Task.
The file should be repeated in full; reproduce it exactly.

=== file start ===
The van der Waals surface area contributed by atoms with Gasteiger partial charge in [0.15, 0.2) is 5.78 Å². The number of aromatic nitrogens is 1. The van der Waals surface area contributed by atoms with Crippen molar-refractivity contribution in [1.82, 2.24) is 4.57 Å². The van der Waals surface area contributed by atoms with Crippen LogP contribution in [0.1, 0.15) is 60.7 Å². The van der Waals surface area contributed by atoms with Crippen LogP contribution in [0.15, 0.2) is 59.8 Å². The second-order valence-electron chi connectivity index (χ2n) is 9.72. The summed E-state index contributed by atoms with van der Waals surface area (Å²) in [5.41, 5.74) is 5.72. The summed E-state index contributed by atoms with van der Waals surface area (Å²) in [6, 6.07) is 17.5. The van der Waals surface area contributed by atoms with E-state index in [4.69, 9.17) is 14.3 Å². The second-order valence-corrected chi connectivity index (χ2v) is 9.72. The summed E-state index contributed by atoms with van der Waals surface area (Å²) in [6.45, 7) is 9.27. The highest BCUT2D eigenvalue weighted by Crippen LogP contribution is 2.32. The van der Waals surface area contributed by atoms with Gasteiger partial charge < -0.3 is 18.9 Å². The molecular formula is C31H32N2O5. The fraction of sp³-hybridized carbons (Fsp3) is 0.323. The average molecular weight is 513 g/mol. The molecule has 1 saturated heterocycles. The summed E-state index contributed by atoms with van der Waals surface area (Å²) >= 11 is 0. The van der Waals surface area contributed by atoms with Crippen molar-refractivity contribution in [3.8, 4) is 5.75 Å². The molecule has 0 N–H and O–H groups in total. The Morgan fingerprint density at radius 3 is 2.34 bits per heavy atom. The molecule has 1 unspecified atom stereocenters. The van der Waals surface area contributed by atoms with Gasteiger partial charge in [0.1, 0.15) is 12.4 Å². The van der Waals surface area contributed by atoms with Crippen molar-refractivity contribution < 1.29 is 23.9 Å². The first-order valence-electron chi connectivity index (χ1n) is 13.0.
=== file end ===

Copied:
The van der Waals surface area contributed by atoms with Gasteiger partial charge in [0.15, 0.2) is 5.78 Å². The number of aromatic nitrogens is 1. The van der Waals surface area contributed by atoms with Crippen molar-refractivity contribution in [1.82, 2.24) is 4.57 Å². The van der Waals surface area contributed by atoms with Crippen LogP contribution in [0.1, 0.15) is 60.7 Å². The van der Waals surface area contributed by atoms with Crippen LogP contribution in [0.15, 0.2) is 59.8 Å². The second-order valence-electron chi connectivity index (χ2n) is 9.72. The summed E-state index contributed by atoms with van der Waals surface area (Å²) in [5.41, 5.74) is 5.72. The summed E-state index contributed by atoms with van der Waals surface area (Å²) in [6, 6.07) is 17.5. The van der Waals surface area contributed by atoms with E-state index in [4.69, 9.17) is 14.3 Å². The second-order valence-corrected chi connectivity index (χ2v) is 9.72. The summed E-state index contributed by atoms with van der Waals surface area (Å²) in [6.45, 7) is 9.27. The highest BCUT2D eigenvalue weighted by Crippen LogP contribution is 2.32. The van der Waals surface area contributed by atoms with Gasteiger partial charge < -0.3 is 18.9 Å². The molecular formula is C31H32N2O5. The fraction of sp³-hybridized carbons (Fsp3) is 0.323. The average molecular weight is 513 g/mol. The molecule has 1 saturated heterocycles. The summed E-state index contributed by atoms with van der Waals surface area (Å²) >= 11 is 0. The van der Waals surface area contributed by atoms with Crippen molar-refractivity contribution in [3.8, 4) is 5.75 Å². The molecule has 0 N–H and O–H groups in total. The Morgan fingerprint density at radius 3 is 2.34 bits per heavy atom. The molecule has 1 unspecified atom stereocenters. The van der Waals surface area contributed by atoms with Gasteiger partial charge in [0.1, 0.15) is 12.4 Å². The van der Waals surface area contributed by atoms with Crippen molar-refractivity contribution < 1.29 is 23.9 Å². The first-order valence-electron chi connectivity index (χ1n) is 13.0.